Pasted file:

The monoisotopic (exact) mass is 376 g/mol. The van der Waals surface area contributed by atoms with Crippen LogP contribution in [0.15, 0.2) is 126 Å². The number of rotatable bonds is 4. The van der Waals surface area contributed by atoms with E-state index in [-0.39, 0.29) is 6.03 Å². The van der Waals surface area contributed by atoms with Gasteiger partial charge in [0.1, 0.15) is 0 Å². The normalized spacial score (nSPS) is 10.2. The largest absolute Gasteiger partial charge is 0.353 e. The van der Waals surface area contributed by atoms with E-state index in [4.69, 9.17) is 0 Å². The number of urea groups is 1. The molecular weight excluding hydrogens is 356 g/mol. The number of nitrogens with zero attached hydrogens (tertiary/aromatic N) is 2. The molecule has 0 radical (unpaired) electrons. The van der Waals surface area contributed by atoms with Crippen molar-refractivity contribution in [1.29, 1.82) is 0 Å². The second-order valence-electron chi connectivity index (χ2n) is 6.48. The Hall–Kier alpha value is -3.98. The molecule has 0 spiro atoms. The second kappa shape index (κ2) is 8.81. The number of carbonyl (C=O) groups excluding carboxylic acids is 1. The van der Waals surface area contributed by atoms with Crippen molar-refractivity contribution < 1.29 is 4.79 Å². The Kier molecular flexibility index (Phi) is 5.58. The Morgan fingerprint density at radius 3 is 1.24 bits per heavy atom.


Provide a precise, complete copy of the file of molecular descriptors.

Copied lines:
The monoisotopic (exact) mass is 376 g/mol. The van der Waals surface area contributed by atoms with Crippen LogP contribution in [0.15, 0.2) is 126 Å². The number of rotatable bonds is 4. The van der Waals surface area contributed by atoms with E-state index in [-0.39, 0.29) is 6.03 Å². The van der Waals surface area contributed by atoms with Gasteiger partial charge in [0.1, 0.15) is 0 Å². The normalized spacial score (nSPS) is 10.2. The largest absolute Gasteiger partial charge is 0.353 e. The van der Waals surface area contributed by atoms with E-state index in [4.69, 9.17) is 0 Å². The number of urea groups is 1. The molecular weight excluding hydrogens is 356 g/mol. The number of nitrogens with zero attached hydrogens (tertiary/aromatic N) is 2. The molecule has 0 radical (unpaired) electrons. The van der Waals surface area contributed by atoms with Crippen molar-refractivity contribution in [1.29, 1.82) is 0 Å². The second-order valence-electron chi connectivity index (χ2n) is 6.48. The Hall–Kier alpha value is -3.98. The molecule has 0 spiro atoms. The second kappa shape index (κ2) is 8.81. The number of carbonyl (C=O) groups excluding carboxylic acids is 1. The van der Waals surface area contributed by atoms with Crippen molar-refractivity contribution < 1.29 is 4.79 Å². The Kier molecular flexibility index (Phi) is 5.58. The Morgan fingerprint density at radius 3 is 1.24 bits per heavy atom.